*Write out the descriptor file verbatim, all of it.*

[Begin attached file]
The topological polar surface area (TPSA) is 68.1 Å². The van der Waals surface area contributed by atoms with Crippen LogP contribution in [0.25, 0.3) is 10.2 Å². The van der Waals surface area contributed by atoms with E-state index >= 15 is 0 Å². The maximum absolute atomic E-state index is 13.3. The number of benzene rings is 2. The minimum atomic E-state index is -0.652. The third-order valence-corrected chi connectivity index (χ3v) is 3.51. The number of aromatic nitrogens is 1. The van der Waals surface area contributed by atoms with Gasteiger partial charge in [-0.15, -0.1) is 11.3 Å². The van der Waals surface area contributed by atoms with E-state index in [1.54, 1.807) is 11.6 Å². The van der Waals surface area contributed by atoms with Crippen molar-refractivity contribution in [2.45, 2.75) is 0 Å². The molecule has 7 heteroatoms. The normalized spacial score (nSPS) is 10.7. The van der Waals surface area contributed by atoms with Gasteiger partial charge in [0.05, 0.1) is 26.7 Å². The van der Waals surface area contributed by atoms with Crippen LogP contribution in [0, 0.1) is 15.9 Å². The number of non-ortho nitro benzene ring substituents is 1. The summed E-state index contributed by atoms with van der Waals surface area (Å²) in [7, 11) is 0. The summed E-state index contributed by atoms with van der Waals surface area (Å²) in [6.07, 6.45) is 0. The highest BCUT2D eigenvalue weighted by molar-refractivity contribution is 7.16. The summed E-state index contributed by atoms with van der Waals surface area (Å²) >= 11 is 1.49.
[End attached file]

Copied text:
The topological polar surface area (TPSA) is 68.1 Å². The van der Waals surface area contributed by atoms with Crippen LogP contribution in [0.25, 0.3) is 10.2 Å². The van der Waals surface area contributed by atoms with E-state index >= 15 is 0 Å². The maximum absolute atomic E-state index is 13.3. The number of benzene rings is 2. The minimum atomic E-state index is -0.652. The third-order valence-corrected chi connectivity index (χ3v) is 3.51. The number of aromatic nitrogens is 1. The van der Waals surface area contributed by atoms with Gasteiger partial charge in [-0.15, -0.1) is 11.3 Å². The van der Waals surface area contributed by atoms with E-state index in [1.54, 1.807) is 11.6 Å². The van der Waals surface area contributed by atoms with Crippen molar-refractivity contribution in [2.45, 2.75) is 0 Å². The molecule has 7 heteroatoms. The normalized spacial score (nSPS) is 10.7. The van der Waals surface area contributed by atoms with Gasteiger partial charge in [0.05, 0.1) is 26.7 Å². The van der Waals surface area contributed by atoms with Crippen LogP contribution in [0, 0.1) is 15.9 Å². The number of non-ortho nitro benzene ring substituents is 1. The summed E-state index contributed by atoms with van der Waals surface area (Å²) in [7, 11) is 0. The summed E-state index contributed by atoms with van der Waals surface area (Å²) in [6.07, 6.45) is 0. The highest BCUT2D eigenvalue weighted by molar-refractivity contribution is 7.16. The summed E-state index contributed by atoms with van der Waals surface area (Å²) >= 11 is 1.49.